Ninetrees

395 Reputation

12 Badges

13 years, 224 days

 

________________________________
~Rich~

MaplePrimes Activity


These are replies submitted by Ninetrees

I realize that we all come here from our own backgrounds. Mine is engineering. I have insisted on using units in documents for decades (swimming against the tide, I fear), and have been grateful that Mathcad used them, and used them in the same way that I see them in my professional journals and texts. I have seen some journals require the use of X = {X} [X] when first declaring a value. When I first encountered Maple, I thought that the use of [[]] was for academia. The comment here about students seems to address that.

I have seen the use of () {} [] for table col row labeling in texts and journals, which I think is fine, though I don't see any confusion arising from the absence of these symbols, either.

I have wished for many years that Maple provided a clean way to use bracketless units, because I find the brackets needlessly cluttering the document. In general, I find Maple's handling of units awkward and obtrusive. The idea of entering
convert(spd, 'units', 'mi'/'h');
is not one I look forward to.

It seems that the OP for this thread was referring to the use of Maple "natural units", which I have tried in the past. Unfortunately...up to the point where I last experimented with them, it was not easy to change from one unit to a more convenient one, say, from V/m to mV/m.

In closing, I vote strongly for at least making the use of [[]] optional, and providing for a clean and well-supported alternative presentation, rather than asking us to jump through print unit hoops. I'd simply like to see the units displayed as I see them in my journals and texts, and if I produce a document with units, I'd like to be able to simply type mV/m where I see V/m, and have the calculation rescaled. Students should not be /encouraged/ to use correctly scaled units; they should be /required/ to use correctly scaled and sensible units. Once past the classroom, the cost of not doing so is generally not acceptable.  I agree completely with the intent of the OP of that comment to develop a sense of formality in their work. I also teach at University, and /do not accept for credit/ any work that lacks properly scaled units where they are needed. Anyone completing a degree in any scientific|engineering field must surely learn the need for them. (In fact, I have found that by analyzing units in journal articles, I have uncovered flaws in reported algorithms.)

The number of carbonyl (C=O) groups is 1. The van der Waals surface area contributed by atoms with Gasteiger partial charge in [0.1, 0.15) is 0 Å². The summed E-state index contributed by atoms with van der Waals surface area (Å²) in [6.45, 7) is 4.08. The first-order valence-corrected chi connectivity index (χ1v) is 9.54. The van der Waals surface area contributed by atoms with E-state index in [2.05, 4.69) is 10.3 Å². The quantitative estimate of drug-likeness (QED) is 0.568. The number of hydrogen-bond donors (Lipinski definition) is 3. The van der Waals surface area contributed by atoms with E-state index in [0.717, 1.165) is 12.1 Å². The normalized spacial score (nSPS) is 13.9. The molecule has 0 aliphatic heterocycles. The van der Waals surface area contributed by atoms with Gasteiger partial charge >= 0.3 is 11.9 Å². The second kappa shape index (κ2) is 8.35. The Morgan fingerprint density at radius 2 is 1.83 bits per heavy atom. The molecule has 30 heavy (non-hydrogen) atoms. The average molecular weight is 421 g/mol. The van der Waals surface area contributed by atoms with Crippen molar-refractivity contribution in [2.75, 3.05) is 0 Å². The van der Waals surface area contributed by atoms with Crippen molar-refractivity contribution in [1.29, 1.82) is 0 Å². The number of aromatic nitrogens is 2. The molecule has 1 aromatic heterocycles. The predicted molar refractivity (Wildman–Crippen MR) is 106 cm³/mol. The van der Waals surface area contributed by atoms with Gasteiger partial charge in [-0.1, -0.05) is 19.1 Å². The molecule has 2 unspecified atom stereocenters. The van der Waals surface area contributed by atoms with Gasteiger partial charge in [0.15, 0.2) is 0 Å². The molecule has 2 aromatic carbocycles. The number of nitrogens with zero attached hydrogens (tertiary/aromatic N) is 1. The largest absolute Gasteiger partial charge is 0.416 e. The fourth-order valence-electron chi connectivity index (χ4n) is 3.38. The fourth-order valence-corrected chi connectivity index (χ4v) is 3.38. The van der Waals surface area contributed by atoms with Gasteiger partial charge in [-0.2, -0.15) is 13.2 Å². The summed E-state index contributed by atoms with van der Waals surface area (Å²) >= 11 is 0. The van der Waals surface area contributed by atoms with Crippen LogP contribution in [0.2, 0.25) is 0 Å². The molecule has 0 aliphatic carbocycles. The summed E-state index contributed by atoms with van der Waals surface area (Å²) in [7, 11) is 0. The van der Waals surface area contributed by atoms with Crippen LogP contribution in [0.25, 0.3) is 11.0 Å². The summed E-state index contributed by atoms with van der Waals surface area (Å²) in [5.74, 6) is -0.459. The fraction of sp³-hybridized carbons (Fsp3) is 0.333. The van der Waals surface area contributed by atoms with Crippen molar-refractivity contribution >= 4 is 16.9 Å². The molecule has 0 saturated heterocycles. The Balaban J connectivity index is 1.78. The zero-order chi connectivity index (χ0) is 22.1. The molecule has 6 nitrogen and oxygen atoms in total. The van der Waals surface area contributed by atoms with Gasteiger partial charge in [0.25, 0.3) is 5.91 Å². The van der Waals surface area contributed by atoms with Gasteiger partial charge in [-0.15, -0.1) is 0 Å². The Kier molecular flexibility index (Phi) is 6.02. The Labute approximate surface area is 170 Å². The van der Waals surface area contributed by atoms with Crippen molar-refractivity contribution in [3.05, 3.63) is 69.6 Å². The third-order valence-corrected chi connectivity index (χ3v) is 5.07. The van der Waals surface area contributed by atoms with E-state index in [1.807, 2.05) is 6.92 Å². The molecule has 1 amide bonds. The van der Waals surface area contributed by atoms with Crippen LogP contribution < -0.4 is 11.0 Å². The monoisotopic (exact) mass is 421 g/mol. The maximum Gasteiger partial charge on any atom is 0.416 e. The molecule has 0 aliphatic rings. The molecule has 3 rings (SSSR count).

If I could, I'd give this thread 100 "thumbs up".
 

________________________________
~R~

Georgio,

Thanks for the speedy reply. I checked the link, and it seems that Maple will still report -0 when the number is < 0, even if those digits are not showing. But I will see how this compares to the number formatting dialog.

Georgio,

Thanks for the speedy reply. I checked the link, and it seems that Maple will still report -0 when the number is < 0, even if those digits are not showing. But I will see how this compares to the number formatting dialog.

Thanks, acer. I followed these instructions and got the result, which I'll apply to all future documents as necessary. it is nice to have the muF working, and the auto simplification. I am not nearly proficient enough to have arrived at this solution any time soon ;-) I put this in the startup code for the document.

 

Thanks, acer. I followed these instructions and got the result, which I'll apply to all future documents as necessary. it is nice to have the muF working, and the auto simplification. I am not nearly proficient enough to have arrived at this solution any time soon ;-) I put this in the startup code for the document.

 

For the past several days I have gotten 5 copies of several of my own posts dating from last year. "I classify this issue as an 'annoyance', not a critical issue" ...well, yes, I agree with the "annoyance" part...(So what is critical? A badge is the wrong color? (I know - sarcasm...)) ...and w Alexjandro on both counts. I vote for "do less and do it well"...kill the glitter and bolster the foundation. Just as Alejandro has decreased his particitation, so have I - not because I don't want to share, but because time constraints make dealing with a balky and inefficient interface somewhat prohibitive. It would be one thing if this were the best that the web has to offer, but it is not by a long shot. Maplesoft is in good company with several other major software vendors who all apparently sip coffee at the same cafe...if there is time to implement the glitter of badges and scoring, there is time to NOT do that, and focus on producing a good forum. "A significant number of regular posters expressed also their share of complaints." Well, I wasn't online at the time, so I didn't see it, but I did see it at other forums. I appreciate the forum being in existence more than I can adequately express here, but that doesn't mean that I don't know that there are much better ways to implement it. To be honest, I am not a web developer or a forum developer, so maybe I am missing some understanding